As he announced a sweeping consent decree to settle federal allegations of mismanagement at the New York City Housing Authority on Monday, Mayor de Blasio toggled between conflicting themes. He invited New Yorkers to “dwell on the history” of federal disinvestment in public housing but also insisted, “We are not here to rehash each and every step of the past.”
It’s not clear which approach will govern how the mayor approaches a task he set for himself in his remarks to reporters: punishing the NYCHA staff members involved in the deception of federal inspectors that the U.S. attorney alleged was systemic at the authority, which the mayor said sickened him.
“I emphasize the complaint is a series of allegations and we will independently review them and if we find that any individuals who work for NYCHA did anything inappropriate there will be very serious consequences for them,” the mayor said, adding later: “We will do the work of weeding out anyone who should not be here or anyone who’s done something wrong. But even more important is fixing the problem, and that work is sacred and has to happen every single day.”
In outlying a darkly comical menu of deceit at the authority, from turning off water to conceal leaks to inserting cardboard in place of missing ceiling tiles, the U.S. attorney mentions no names. But among those implicated by title are directors, deputy directors, senior managers, administrators, property managers, a “senior Operations manager” and a “senior NYCHA executive.”
Lower-level workers are also implicated in executing the deception. The complaint says, “NYCHA property managers often direct maintenance workers to literally cover up broken doors” and “a former NYCHA caretaker has explained how her superintendent would instruct staff before PHAS inspections to lock the doors of basement rooms with dangerous or unsanitary conditions and post a sign reading ‘Danger: Do Not Enter,’ to keep the inspectors out.”
Gregory Floyd, the president of Teamsters Local 237—which represents NYCHA property managers, caretakers and other front-line employees—tells City Limits that those reports were news to him.
“I don’t have any firsthand knowledge of that. No employee or member has ever told me that that was going on,” Floyd says. He adds: “Employees don’t come up with those ideas on their own.” Floyd said he was not questioned by federal investigators and that no member alerted the union to their being questioned.
Floyd also said no employee had made the union aware that they were being asked to do work on lead paint without adequate certification, a main contention in the federal complaint. He said he was not aware of a “quick fix” handbook the U.S. attorney alleged NYCHA used to direct employees in their deception.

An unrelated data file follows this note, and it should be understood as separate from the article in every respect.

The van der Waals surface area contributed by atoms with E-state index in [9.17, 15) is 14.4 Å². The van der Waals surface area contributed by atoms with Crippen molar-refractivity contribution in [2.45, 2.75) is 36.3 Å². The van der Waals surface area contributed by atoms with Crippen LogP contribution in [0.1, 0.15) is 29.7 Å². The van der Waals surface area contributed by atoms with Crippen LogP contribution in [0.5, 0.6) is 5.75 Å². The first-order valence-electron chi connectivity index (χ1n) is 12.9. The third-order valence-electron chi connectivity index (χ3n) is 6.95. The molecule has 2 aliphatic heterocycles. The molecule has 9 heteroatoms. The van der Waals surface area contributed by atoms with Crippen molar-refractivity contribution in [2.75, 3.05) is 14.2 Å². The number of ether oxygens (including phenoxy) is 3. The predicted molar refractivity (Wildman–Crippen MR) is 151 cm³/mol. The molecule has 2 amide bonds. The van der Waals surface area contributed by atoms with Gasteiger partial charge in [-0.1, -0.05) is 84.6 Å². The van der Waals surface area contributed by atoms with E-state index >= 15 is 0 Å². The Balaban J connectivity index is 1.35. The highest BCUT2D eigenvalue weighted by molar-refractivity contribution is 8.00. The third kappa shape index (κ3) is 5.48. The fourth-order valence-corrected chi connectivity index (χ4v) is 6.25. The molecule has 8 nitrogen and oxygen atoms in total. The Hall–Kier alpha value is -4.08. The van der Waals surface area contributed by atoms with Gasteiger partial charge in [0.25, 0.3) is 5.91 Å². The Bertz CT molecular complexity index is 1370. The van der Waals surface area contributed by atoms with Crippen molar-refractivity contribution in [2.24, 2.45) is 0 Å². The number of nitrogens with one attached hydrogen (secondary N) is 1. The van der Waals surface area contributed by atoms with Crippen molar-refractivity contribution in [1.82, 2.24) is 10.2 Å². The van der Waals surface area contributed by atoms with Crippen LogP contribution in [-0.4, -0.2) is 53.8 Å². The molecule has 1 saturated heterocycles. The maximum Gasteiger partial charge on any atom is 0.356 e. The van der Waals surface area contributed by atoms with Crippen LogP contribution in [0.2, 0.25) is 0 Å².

Asked what he thinks de Blasio possibly holding employees responsible for their role in the NYCHA deception, Floyd said that was fine “as long as he starts at the top.”
In the Monday press conference, de Blasio indicated that the accountability effort has already begun. “I think other people have been held accountable previously, in a variety of ways, and we needed to focus on fixing the problem first,” he said. Later, the mayor added: “[C]learly, some people have been held accountable, some people are not there anymore.”
Like the feds, the mayor did not name names. He might have been referring to senior vice president Brian Clarke and director of technical services Jay Krantz, who both resigned in November, or to senior vice president Luis Ponce, who was suspended or demoted back that same month, or even Michael Kelly, the authority’s general manager, who resigned in January. But he didn’t mention any of them.
The mayor did, however, defend Shola Olatoye, the chairwoman of NYCHA, who resigned in April. “You know exactly what happened with her, she made a decision to leave,” de Blasio told reporters when asked on Monday about her rile. “I thought she was doing important and good work. She was as frustrated as I was that she was not given accurate information by other people in the organization.”
For Floyd, the mayor’s defense of Olatoye—who signed the false declarations about the lead testing that were submitted to the federal government—undermines other steps he might take to discipline people who neglected their duty. “What are you going to do to the employees now that you let the main culprit off the hook?” he asked.
De Blasio struck an optimistic tone on Monday, saying that the federal monitor could prove helpful and eyeing the possibility of Democratic victories in 2018 and 2020 that made change the financial prospects for public housing. For his part, Floyd does not see a glass half full. “I’m not optimistic that NYCHA can turn the corner with that commitment because, still, you don’t have a commitment from the federal government to put additional moneys in to repair the buildings,” he said. All the federal government did, Floyd added, “was shake the city down for money without offering money of its own.”